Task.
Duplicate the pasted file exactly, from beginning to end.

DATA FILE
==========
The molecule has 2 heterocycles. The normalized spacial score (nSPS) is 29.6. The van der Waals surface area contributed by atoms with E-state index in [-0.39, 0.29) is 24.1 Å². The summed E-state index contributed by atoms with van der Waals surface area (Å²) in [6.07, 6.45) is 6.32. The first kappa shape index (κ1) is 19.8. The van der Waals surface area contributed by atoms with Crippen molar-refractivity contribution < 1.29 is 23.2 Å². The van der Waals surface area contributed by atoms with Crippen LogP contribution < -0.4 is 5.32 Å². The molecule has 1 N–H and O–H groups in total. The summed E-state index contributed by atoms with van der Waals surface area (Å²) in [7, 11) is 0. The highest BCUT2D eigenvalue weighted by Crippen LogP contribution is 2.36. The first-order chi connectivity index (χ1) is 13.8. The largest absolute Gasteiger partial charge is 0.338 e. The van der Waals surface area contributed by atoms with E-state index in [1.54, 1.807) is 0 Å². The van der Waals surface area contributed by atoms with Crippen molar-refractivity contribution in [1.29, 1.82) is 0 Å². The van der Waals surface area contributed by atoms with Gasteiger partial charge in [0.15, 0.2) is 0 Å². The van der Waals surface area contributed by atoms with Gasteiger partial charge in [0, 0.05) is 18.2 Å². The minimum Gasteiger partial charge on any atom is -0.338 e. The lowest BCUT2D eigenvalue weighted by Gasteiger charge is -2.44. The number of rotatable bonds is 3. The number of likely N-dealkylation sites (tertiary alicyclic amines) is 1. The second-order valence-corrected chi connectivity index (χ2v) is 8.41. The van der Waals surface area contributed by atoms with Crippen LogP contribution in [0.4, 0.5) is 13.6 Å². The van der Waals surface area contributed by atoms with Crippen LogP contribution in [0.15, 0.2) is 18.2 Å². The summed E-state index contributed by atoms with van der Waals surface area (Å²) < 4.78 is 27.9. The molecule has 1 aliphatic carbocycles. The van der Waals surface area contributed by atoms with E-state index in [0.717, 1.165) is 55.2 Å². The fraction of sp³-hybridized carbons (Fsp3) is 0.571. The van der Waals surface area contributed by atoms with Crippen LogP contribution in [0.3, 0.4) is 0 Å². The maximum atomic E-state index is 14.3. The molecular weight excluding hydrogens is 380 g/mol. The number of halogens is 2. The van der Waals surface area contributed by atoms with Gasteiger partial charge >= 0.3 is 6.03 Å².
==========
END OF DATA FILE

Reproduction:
The molecule has 2 heterocycles. The normalized spacial score (nSPS) is 29.6. The van der Waals surface area contributed by atoms with E-state index in [-0.39, 0.29) is 24.1 Å². The summed E-state index contributed by atoms with van der Waals surface area (Å²) in [6.07, 6.45) is 6.32. The first kappa shape index (κ1) is 19.8. The van der Waals surface area contributed by atoms with Crippen molar-refractivity contribution < 1.29 is 23.2 Å². The van der Waals surface area contributed by atoms with Crippen LogP contribution < -0.4 is 5.32 Å². The molecule has 1 N–H and O–H groups in total. The summed E-state index contributed by atoms with van der Waals surface area (Å²) in [7, 11) is 0. The highest BCUT2D eigenvalue weighted by Crippen LogP contribution is 2.36. The first-order chi connectivity index (χ1) is 13.8. The largest absolute Gasteiger partial charge is 0.338 e. The van der Waals surface area contributed by atoms with E-state index in [1.54, 1.807) is 0 Å². The van der Waals surface area contributed by atoms with Crippen molar-refractivity contribution in [1.29, 1.82) is 0 Å². The van der Waals surface area contributed by atoms with Gasteiger partial charge in [0.15, 0.2) is 0 Å². The van der Waals surface area contributed by atoms with Gasteiger partial charge in [0, 0.05) is 18.2 Å². The minimum Gasteiger partial charge on any atom is -0.338 e. The lowest BCUT2D eigenvalue weighted by Gasteiger charge is -2.44. The number of rotatable bonds is 3. The number of likely N-dealkylation sites (tertiary alicyclic amines) is 1. The second-order valence-corrected chi connectivity index (χ2v) is 8.41. The van der Waals surface area contributed by atoms with Crippen LogP contribution in [0.4, 0.5) is 13.6 Å². The van der Waals surface area contributed by atoms with Crippen LogP contribution in [0.15, 0.2) is 18.2 Å². The summed E-state index contributed by atoms with van der Waals surface area (Å²) < 4.78 is 27.9. The molecule has 1 aliphatic carbocycles. The van der Waals surface area contributed by atoms with E-state index in [0.717, 1.165) is 55.2 Å². The fraction of sp³-hybridized carbons (Fsp3) is 0.571. The van der Waals surface area contributed by atoms with Crippen LogP contribution in [0.3, 0.4) is 0 Å². The maximum atomic E-state index is 14.3. The molecular weight excluding hydrogens is 380 g/mol. The number of halogens is 2. The van der Waals surface area contributed by atoms with Gasteiger partial charge >= 0.3 is 6.03 Å².